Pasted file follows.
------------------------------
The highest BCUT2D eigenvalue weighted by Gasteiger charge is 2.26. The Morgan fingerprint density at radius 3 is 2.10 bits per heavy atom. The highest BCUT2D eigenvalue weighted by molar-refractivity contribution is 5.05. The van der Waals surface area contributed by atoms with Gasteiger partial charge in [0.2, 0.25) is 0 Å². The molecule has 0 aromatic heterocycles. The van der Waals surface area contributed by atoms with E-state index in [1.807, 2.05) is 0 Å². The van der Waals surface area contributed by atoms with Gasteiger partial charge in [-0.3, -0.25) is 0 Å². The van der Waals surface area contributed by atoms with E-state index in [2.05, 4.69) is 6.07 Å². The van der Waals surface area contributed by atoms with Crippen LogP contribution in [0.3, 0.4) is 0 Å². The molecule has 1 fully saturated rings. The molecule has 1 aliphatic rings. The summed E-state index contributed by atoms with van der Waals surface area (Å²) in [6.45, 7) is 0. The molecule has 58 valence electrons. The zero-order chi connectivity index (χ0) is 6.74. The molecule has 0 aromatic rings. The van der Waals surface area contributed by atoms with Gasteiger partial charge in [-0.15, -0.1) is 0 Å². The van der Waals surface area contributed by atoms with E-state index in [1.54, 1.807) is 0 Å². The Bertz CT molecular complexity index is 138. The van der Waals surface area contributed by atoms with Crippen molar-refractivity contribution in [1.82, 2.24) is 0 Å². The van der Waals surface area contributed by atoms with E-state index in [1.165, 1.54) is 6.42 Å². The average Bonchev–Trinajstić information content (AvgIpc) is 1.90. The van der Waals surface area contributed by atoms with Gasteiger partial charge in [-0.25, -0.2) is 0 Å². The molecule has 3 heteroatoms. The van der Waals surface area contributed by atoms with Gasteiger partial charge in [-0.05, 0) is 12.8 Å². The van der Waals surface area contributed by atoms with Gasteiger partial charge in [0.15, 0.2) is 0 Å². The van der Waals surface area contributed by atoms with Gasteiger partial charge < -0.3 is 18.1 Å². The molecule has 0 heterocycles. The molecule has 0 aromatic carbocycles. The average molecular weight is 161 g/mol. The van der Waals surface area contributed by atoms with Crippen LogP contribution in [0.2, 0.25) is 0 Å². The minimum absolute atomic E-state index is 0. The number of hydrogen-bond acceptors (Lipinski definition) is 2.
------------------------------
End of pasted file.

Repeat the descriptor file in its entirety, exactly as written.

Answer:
The highest BCUT2D eigenvalue weighted by Gasteiger charge is 2.26. The Morgan fingerprint density at radius 3 is 2.10 bits per heavy atom. The highest BCUT2D eigenvalue weighted by molar-refractivity contribution is 5.05. The van der Waals surface area contributed by atoms with Gasteiger partial charge in [0.2, 0.25) is 0 Å². The molecule has 0 aromatic heterocycles. The van der Waals surface area contributed by atoms with E-state index in [1.807, 2.05) is 0 Å². The van der Waals surface area contributed by atoms with Gasteiger partial charge in [-0.3, -0.25) is 0 Å². The van der Waals surface area contributed by atoms with E-state index in [2.05, 4.69) is 6.07 Å². The van der Waals surface area contributed by atoms with Crippen LogP contribution in [0.3, 0.4) is 0 Å². The molecule has 1 fully saturated rings. The molecule has 1 aliphatic rings. The summed E-state index contributed by atoms with van der Waals surface area (Å²) in [6.45, 7) is 0. The molecule has 58 valence electrons. The zero-order chi connectivity index (χ0) is 6.74. The molecule has 0 aromatic rings. The van der Waals surface area contributed by atoms with Gasteiger partial charge in [-0.15, -0.1) is 0 Å². The van der Waals surface area contributed by atoms with E-state index in [1.54, 1.807) is 0 Å². The Bertz CT molecular complexity index is 138. The van der Waals surface area contributed by atoms with Crippen molar-refractivity contribution in [1.82, 2.24) is 0 Å². The van der Waals surface area contributed by atoms with E-state index in [1.165, 1.54) is 6.42 Å². The average Bonchev–Trinajstić information content (AvgIpc) is 1.90. The van der Waals surface area contributed by atoms with Gasteiger partial charge in [-0.25, -0.2) is 0 Å². The molecule has 3 heteroatoms. The van der Waals surface area contributed by atoms with Gasteiger partial charge in [-0.05, 0) is 12.8 Å². The van der Waals surface area contributed by atoms with Gasteiger partial charge in [0.15, 0.2) is 0 Å². The van der Waals surface area contributed by atoms with Gasteiger partial charge < -0.3 is 18.1 Å². The molecule has 0 heterocycles. The molecule has 0 aromatic carbocycles. The average molecular weight is 161 g/mol. The van der Waals surface area contributed by atoms with Crippen LogP contribution in [0.2, 0.25) is 0 Å². The minimum absolute atomic E-state index is 0. The number of hydrogen-bond acceptors (Lipinski definition) is 2.